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Titomic signs MoU with Lasting Titanium to accelerate industrial metal additive manufacturing

Titomic, an Australian additive manufacturing company, has signed a memorandum of understanding (MoU) with Shaanxi Lasting Titanium Industry Co. Ltd, the largest manufacturer and exporter of titanium powder in China, to accelerate Titomic Kinetic Fusion (TKF).

The TKF process involves a titanium cold-spray technique developed by the Australian Government’s Commonwealth Scientific and Industrial Research Organisation (CSIRO). This method uses a supersonic gas jet to fire particles at high speed which fuse to a surface on impact. This enables dissimilar metals to combine, forming a complete component.

“This MoU will provide [an] exclusive supply of large volumes of price point titanium powder for use in Titomic’s TKF systems to create new commercial opportunities for titanium in traditional industries in a more efficient and sustainable way for industrial scale manufacturing,” explained Jeff Lang, the Managing Director at Titomic.

Lasting Titanium’s Gloria Wang, Cai Longyang, Zheng Xiaofeng, Wang Qi Lu, and Titomic’s Jeff Lang & Vahram Papyan. Photo via Titomic.
Lasting Titanium’s Gloria Wang, Cai Longyang, Zheng Xiaofeng, Wang Qi Lu, and Titomic’s Jeff Lang & Vahram Papyan. Photo via Titomic.

Accelerating the Titomic Kinetic Fusion process

Shaanxi Lasting Titanium Industry, commonly known as Lasting Titanium, has been supplying metal powders for additive manufacturing for the automotive, aerospace, defense, and medical industries for 20 years. The company is also involved in research into rare metal production, smelting, forging, rolling, finishing, physical and chemical analyses, and non-destructive testing.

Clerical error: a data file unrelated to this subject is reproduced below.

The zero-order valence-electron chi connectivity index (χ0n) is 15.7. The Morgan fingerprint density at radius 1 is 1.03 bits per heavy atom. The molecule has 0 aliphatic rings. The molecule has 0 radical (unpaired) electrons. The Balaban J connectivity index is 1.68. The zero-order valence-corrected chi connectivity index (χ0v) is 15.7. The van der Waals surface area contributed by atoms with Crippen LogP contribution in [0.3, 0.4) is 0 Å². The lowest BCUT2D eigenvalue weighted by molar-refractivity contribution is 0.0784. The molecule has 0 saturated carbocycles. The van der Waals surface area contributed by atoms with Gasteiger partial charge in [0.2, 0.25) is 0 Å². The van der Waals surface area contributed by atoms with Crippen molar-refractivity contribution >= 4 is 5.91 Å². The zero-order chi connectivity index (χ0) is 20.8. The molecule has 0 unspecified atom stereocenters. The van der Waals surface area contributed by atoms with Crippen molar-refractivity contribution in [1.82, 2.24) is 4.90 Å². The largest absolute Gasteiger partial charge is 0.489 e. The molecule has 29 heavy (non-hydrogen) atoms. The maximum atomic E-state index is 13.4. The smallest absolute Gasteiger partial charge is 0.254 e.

Within the new partnership with Titomic, Lasting Titanium will enable the cooperative development of new low-cost commercially pure titanium powders for the TKF process – which uses both spherical and irregular morphology metal powders.

The versatility of TKF additive manufacturing process intends to expand production opportunity for Titomic in industries such as building, marine automotive and oil & gas where the application of titanium was previously economically unviable.


Titomic and the defense sector

Earlier this year, Titomic signed a MoU with the TAUV, a company applying additive manufacturing to applications including smarter armor for defense, law enforcement and civil industry. This  $1.8 million partnership will allow the companies to manufacture Unmanned Armed Vehicles (UAV), soldier systems, and soldier sensors, using 3D printing technology.

As a result, a prototype 3D printed ruggedised soldier-enabled UAV created with Titomic’s technology was created and shortlisted for the Land Forces 2018 Industry Innovation Awards, an international defense exposition held in Adelaide.

Prior to this, Titomic signed a MoU with shipbuilding company Fincantieri Australia, to develop its TKF technology. Through the Material Science Testing agreement, Titomic is currently performing kinetic fusion 3D printability tests on an alloy specified by Fincantieri. Lang added:

“This is the first step towards manufacturing large marine parts on our metal 3D printers of limitless scale.”

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Featured image shows the 9 x 3 x1.5-meterr Titomic Kinetic Fusion 3D printer. Photo via Titomic.



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